Wednesday, April 16, 2014

Wheat is a Threat to Your Health, Even if You’re Not a Celiac

Why Everyone May Want to Avoid Wheat

To say there’s been a lot of talk about wheat and gluten would be an understatement. It continues to be the largest growing facet of the food industry for the past several years. But with 1% of the population suffering from celiac disease and an unknown percentage (personally I think it’s about 30%) suffering from gluten sensitivity, the cynics contend that many people choose gluten-free items because they like being part of a fad or they’re simply enjoying a placebo effect’.

If you are one of us who DO spend a great deal of time, effort and money to avoid gluten, I think you’ll agree that it’s more about how you feel than any fad. But how do we explain the numbers of people who choose a gluten-free lifestyle despite a negative lab test?


Wheat contains "WGA" which has toxic effects on the body. Avoid it!

Dr. David Perlmutter wrote a brilliant article on the topic, citing the research of Sayer Ji, that I think will help to explain a lot.

Gluten is the protein that is mostly present in wheat, about 85% of all the protein present. However, there are, unbelievably, 23,000 different proteins present in modern wheat that can create inflammatory, negative reactions in the human body, according to Dr. Perlmutter. 

I will admit that this is a number far beyond any I have heard, but I do trust the source.

Wheat Germ Agglutinin (WGA)—Not Your Friend

One such protein is called wheat germ agglutinin, or WGA. WGA is a lectin. Lectins are interesting proteins in that they are produced by organisms to protect themselves from predators.

However, and we have discussed this many times before, WE—meaning humans—may also be a ‘predator’ when it comes to wheat. And as a predator the wheat we eat is attacking us. How?

The WGA protein has a liking for a protein in the human body called N-Acetylglucosamine and binds to it. Don’t worry about the long name. What’s important is where the protein is found: namely tendons, joint surfaces, cartilage, the lining of the entire digestive tract and the lining of the miles and miles of blood vessels within all of us.

When WGA ‘binds’ to this protein it can leave the cells of the particular structure, e.g. the cells lining the digestive tract, vulnerable. Whether it’s damaging the lining of the gut that could potentially result in leaky gut or damaging the lining of blood vessels putting them at risk to inflammation, it is thought that WGA has truly direct toxic effects on the heart, brain, immune and endocrine systems.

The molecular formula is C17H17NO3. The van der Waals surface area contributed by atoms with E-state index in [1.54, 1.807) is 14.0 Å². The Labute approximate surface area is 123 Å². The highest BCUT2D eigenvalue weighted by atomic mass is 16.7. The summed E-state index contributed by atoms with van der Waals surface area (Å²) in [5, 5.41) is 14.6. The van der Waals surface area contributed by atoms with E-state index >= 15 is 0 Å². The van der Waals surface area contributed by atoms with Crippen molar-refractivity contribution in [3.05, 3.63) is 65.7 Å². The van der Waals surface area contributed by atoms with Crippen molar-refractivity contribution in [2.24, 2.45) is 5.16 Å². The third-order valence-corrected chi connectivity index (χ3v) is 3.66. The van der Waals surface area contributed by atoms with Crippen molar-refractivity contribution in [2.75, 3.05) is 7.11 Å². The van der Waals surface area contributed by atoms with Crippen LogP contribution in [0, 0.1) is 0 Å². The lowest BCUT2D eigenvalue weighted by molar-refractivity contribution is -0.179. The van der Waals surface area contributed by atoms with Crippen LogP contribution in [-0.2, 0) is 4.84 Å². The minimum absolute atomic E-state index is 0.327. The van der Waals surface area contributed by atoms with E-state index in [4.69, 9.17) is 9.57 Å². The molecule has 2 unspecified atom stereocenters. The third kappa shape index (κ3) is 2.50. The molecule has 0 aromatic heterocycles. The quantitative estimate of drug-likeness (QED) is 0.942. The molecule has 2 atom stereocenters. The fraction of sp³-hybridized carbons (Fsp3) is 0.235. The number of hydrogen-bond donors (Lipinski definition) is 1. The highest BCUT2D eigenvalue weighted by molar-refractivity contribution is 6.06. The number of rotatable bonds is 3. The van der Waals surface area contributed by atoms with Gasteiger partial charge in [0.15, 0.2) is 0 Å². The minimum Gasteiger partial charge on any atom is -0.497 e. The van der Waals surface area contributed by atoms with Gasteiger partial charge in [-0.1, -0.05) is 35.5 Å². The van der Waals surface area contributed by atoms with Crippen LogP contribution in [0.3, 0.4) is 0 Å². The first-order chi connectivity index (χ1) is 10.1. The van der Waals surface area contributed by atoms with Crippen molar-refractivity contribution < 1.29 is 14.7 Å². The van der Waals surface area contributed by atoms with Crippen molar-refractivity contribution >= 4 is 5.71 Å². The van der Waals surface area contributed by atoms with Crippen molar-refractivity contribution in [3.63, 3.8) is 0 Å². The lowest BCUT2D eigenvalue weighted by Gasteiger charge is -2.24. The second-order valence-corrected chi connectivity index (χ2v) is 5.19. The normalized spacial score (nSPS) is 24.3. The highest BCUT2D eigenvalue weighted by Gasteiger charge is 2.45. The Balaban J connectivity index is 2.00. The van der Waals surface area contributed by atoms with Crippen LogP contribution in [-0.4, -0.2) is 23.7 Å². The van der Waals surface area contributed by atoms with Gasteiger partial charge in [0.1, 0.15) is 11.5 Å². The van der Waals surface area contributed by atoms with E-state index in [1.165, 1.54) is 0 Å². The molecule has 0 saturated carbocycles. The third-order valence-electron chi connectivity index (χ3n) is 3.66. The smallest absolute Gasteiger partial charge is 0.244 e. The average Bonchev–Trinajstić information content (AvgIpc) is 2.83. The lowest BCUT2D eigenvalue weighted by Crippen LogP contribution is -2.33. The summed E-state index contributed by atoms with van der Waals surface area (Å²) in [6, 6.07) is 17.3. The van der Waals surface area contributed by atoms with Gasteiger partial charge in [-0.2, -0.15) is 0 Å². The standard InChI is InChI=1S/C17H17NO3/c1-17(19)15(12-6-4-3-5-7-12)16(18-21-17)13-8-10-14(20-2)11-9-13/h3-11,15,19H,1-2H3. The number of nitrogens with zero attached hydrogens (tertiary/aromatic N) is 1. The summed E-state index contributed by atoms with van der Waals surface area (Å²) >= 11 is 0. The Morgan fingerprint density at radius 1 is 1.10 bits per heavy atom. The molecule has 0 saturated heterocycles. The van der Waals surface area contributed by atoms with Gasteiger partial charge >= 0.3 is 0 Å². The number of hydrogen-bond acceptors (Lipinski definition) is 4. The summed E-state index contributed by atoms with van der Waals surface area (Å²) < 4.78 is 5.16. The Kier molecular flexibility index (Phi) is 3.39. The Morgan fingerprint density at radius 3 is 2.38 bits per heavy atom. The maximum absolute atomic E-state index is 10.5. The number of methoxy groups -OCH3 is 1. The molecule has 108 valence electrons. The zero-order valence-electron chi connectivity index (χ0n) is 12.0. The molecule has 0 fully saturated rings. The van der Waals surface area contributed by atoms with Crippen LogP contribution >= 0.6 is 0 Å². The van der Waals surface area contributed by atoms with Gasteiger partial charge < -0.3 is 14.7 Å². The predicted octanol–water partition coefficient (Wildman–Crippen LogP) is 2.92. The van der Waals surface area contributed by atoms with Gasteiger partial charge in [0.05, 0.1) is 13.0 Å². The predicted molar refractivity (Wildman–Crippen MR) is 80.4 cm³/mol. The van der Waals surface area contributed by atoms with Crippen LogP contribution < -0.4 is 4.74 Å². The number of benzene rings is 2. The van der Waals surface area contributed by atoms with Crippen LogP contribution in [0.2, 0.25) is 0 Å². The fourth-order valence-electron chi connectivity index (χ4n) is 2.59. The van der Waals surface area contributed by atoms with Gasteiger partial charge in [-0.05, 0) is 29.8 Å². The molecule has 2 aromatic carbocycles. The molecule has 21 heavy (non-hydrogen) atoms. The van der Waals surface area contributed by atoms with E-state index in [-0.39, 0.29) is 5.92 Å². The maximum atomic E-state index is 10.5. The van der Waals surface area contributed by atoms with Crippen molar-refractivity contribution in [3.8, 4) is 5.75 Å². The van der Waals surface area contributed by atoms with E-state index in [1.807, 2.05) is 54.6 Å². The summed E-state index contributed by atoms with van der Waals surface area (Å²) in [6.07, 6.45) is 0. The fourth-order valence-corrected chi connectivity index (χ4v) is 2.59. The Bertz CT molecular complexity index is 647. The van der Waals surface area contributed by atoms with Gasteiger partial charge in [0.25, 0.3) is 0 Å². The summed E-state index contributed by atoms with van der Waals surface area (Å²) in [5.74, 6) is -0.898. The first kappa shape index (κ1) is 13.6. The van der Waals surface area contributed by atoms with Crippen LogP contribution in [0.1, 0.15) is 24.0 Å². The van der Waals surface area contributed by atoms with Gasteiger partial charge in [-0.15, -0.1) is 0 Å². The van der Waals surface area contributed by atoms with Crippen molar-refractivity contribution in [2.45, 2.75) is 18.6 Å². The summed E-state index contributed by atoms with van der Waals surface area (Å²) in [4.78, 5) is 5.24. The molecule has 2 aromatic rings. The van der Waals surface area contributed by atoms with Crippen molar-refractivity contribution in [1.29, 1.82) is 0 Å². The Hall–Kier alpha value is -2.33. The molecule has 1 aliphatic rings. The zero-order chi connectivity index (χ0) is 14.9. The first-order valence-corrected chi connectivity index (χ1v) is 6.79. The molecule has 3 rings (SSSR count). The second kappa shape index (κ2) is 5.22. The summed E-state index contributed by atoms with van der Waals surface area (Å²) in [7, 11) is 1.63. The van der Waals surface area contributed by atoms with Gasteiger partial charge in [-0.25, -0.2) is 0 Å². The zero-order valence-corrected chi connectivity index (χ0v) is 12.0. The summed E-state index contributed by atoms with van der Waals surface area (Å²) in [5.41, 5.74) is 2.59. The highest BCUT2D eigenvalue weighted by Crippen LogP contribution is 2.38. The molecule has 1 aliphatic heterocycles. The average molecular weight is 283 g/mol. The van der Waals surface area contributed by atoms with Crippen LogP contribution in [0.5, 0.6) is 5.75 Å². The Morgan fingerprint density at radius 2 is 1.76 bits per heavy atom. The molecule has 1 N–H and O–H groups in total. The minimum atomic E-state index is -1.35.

WGA Affects Everyone!

The real stunner in this research is that it INCLUDES everyone—not just those suffering from celiac disease or gluten sensitivity. The ability of WGA to damage human tissue requires no genetic susceptibility to gluten, but rather simply that you are human and you are consuming wheat! 

In my book, “The Gluten Effect”, I mention that historically, populations who consume wheat are at higher risk to certain degenerative and inflammatory disease. These diseases were not present prior to the introduction of wheat and are less present in those societies that do not consume it, even today.

Does this explain the vast numbers of people who can’t seem to tolerate wheat, despite negative lab tests? It certainly might. And it harkens us back to a truth that we’ve spoken of often: Man CANNOT digest wheat. 

It is an exceedingly complex molelcule with a high amino acid content of glutamine and proline, making it indigestible to man.

Between its indigestibility and its lectin content that destroys our tissues, perhaps wheat is best left in the fields for the animals that do have the ability to digest it—those with 4 stomachs!

And if wheat’s natural WGA content wasn’t bad enough, there is a move in the genetic modification community to increase the content of WGA in wheat—thanks, but no thanks, to that and GMOs in general.

There’s Already a Lab Test for WGA

I often mention that I use Cyrex Labs for my gluten testing. They have the most comprehensive testing in that they evaluate for many proteins present in glutinous grains. And I’m happy to let you know that WGA is one of those proteins tested.